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metacognitive skills / intrapersonal and interpersonal evaluations / valuation investments and subjectivity / socialization (PsycINFO Database Record (c) 2012 APA, all rights reserved)
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Outlines a concept of how problems are formulated and the role of the formulation of problems in their solution. Presented problems are distinguished from discovered problems. A model is developed in which problems are differentiated according to whether their formulation, method of solution, and solution are known to the individual attempting to solve them, or to others. Three types of problems are examined. Illustrations are presented of the relationship between the formulation of a problem and its solution. (PsycINFO Database Record (c) 2012 APA, all rights reserved)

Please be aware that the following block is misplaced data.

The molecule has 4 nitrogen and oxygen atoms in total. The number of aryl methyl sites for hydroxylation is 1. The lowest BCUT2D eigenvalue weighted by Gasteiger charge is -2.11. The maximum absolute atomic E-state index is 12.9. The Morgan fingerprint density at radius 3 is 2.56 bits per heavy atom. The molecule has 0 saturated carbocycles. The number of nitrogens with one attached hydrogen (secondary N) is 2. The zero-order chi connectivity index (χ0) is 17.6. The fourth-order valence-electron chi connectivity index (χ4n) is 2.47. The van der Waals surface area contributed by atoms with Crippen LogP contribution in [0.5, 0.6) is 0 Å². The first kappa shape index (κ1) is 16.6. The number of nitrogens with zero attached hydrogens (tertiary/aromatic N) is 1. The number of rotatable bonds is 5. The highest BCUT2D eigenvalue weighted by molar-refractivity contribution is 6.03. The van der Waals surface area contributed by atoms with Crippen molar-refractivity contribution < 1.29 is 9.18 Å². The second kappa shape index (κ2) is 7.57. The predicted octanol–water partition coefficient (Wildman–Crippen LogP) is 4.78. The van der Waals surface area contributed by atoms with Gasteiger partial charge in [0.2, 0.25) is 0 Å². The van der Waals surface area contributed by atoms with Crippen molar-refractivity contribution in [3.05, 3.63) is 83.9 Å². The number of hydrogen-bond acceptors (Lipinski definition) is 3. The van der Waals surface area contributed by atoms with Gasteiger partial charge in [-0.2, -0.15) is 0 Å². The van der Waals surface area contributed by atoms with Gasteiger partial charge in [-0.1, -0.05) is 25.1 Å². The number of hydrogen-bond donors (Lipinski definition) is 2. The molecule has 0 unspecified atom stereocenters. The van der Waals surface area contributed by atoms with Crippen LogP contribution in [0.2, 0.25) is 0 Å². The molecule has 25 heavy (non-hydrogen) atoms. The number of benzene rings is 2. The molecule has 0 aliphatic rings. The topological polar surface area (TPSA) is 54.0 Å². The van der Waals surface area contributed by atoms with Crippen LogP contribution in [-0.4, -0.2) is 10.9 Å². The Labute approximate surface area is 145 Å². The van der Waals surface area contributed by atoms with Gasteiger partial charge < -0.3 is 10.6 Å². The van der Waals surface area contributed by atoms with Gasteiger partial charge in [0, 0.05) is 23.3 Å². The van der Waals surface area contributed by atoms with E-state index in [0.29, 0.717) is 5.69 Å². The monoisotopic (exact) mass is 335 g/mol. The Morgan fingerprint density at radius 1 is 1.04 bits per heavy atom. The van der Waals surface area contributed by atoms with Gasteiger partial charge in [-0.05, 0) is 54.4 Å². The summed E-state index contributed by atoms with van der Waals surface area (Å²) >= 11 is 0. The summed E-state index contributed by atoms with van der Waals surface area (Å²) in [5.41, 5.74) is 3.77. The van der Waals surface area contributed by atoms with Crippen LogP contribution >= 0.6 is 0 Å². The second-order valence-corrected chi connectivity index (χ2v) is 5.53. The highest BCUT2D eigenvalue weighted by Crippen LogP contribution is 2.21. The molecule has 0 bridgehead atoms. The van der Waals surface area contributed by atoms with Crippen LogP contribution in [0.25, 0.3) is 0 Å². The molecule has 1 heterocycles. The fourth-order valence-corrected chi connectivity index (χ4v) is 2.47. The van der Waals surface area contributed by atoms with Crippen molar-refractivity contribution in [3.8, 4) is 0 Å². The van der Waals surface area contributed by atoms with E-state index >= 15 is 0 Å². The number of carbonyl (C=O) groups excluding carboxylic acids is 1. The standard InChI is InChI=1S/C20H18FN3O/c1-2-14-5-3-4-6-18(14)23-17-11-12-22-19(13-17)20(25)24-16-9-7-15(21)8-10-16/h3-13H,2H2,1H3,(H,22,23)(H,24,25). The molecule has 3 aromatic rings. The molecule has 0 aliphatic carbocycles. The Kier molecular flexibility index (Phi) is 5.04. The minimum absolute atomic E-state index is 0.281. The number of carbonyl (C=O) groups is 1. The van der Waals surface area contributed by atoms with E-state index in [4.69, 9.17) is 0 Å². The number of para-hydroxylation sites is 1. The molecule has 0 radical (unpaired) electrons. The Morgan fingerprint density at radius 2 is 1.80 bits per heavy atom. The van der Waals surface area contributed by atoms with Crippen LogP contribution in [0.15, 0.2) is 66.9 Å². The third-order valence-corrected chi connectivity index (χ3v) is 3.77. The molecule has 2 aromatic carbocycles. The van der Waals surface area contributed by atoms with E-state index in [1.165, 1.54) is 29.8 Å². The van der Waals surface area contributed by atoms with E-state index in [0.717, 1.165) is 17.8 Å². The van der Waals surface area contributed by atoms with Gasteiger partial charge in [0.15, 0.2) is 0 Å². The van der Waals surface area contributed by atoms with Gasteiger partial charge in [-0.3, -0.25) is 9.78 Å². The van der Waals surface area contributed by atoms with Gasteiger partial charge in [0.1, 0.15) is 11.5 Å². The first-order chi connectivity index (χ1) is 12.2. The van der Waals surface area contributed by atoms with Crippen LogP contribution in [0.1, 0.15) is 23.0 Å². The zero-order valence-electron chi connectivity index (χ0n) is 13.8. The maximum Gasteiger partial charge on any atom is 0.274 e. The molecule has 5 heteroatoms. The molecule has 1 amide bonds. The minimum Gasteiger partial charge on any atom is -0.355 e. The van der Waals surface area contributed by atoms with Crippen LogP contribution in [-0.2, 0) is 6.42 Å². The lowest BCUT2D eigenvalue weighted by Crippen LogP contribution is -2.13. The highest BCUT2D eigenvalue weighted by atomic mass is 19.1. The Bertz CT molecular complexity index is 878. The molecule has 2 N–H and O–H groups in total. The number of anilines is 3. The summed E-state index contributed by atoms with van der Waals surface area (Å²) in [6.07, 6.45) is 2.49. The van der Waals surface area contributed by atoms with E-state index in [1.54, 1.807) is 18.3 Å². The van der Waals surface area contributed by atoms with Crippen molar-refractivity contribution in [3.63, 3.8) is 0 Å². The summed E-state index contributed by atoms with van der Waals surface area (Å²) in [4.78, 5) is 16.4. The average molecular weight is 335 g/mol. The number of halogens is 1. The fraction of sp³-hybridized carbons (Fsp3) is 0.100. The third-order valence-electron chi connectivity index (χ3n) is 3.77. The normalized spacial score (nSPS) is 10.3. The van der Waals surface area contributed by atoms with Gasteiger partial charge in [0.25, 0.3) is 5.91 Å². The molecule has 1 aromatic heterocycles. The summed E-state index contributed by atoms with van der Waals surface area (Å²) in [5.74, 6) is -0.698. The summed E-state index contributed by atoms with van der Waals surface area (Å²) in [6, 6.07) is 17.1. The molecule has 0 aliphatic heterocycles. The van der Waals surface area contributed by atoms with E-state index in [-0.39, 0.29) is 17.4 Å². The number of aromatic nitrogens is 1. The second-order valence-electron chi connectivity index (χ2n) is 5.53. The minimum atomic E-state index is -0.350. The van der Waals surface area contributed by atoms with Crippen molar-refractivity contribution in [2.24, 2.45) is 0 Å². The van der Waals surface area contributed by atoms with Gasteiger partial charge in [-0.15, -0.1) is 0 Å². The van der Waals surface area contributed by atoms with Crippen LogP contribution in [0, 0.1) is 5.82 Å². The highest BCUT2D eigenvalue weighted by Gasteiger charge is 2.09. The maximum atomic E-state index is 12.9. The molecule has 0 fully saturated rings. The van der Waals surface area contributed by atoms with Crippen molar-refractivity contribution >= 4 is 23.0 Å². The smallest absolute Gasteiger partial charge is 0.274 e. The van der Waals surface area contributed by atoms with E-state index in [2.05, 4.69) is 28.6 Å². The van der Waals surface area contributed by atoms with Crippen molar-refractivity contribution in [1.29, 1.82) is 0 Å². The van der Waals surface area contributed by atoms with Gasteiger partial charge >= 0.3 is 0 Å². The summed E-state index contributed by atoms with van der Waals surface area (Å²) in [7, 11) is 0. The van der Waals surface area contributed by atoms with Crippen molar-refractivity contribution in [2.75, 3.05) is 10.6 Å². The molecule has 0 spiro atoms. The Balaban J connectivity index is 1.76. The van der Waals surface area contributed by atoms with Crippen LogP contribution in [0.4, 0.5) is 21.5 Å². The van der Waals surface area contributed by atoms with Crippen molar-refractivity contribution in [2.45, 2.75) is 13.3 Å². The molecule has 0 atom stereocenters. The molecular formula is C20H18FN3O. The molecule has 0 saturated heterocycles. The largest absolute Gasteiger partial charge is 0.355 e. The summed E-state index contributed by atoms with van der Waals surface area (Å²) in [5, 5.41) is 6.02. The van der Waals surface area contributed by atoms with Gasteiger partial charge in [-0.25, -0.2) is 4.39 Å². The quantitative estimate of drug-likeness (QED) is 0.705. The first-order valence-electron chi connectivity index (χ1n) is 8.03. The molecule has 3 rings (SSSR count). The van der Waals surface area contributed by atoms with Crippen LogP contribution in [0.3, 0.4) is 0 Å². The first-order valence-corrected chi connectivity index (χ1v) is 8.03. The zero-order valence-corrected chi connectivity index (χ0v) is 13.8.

The problem of the problem
  • J W Getzels
Getzels, J. W. (1982). The problem of the problem. In R. Hogarth (Ed.), New directions for methodology of social and behavioral science: Question framing (pp. 37-49). San Francisco: Jossey-Bass.
Conclusions concerning problem finding, problem solving, and creativity
  • M A Runco
Runco, M. A. (1994). Conclusions concerning problem finding, problem solving, and creativity. In M. A. Runco (Ed.), Problem finding, problem solving, and creativity (pp. 272-290). Norwood, NJ: Ablex.